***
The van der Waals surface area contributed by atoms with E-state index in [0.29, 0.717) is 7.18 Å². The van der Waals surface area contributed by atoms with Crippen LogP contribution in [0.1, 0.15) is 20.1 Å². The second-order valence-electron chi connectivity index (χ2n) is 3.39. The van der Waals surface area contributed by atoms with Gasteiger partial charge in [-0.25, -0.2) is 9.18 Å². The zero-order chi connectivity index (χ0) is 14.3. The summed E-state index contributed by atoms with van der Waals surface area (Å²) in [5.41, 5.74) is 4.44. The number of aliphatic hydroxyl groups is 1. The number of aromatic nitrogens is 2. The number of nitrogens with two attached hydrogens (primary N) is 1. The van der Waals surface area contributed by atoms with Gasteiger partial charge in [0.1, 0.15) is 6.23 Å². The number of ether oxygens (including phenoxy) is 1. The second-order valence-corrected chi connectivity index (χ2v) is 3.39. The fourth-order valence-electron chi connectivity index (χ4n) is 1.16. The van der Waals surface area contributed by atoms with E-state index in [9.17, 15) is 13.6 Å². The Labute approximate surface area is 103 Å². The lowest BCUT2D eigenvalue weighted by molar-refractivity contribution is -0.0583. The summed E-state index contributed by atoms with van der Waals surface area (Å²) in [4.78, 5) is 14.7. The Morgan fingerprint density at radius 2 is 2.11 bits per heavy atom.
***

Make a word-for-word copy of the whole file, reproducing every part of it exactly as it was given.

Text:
The van der Waals surface area contributed by atoms with E-state index in [0.29, 0.717) is 7.18 Å². The van der Waals surface area contributed by atoms with Crippen LogP contribution in [0.1, 0.15) is 20.1 Å². The second-order valence-electron chi connectivity index (χ2n) is 3.39. The van der Waals surface area contributed by atoms with Gasteiger partial charge in [-0.25, -0.2) is 9.18 Å². The zero-order chi connectivity index (χ0) is 14.3. The summed E-state index contributed by atoms with van der Waals surface area (Å²) in [5.41, 5.74) is 4.44. The number of aliphatic hydroxyl groups is 1. The number of aromatic nitrogens is 2. The number of nitrogens with two attached hydrogens (primary N) is 1. The van der Waals surface area contributed by atoms with Gasteiger partial charge in [0.1, 0.15) is 6.23 Å². The number of ether oxygens (including phenoxy) is 1. The second-order valence-corrected chi connectivity index (χ2v) is 3.39. The fourth-order valence-electron chi connectivity index (χ4n) is 1.16. The van der Waals surface area contributed by atoms with E-state index in [9.17, 15) is 13.6 Å². The Labute approximate surface area is 103 Å². The lowest BCUT2D eigenvalue weighted by molar-refractivity contribution is -0.0583. The summed E-state index contributed by atoms with van der Waals surface area (Å²) in [4.78, 5) is 14.7. The Morgan fingerprint density at radius 2 is 2.11 bits per heavy atom.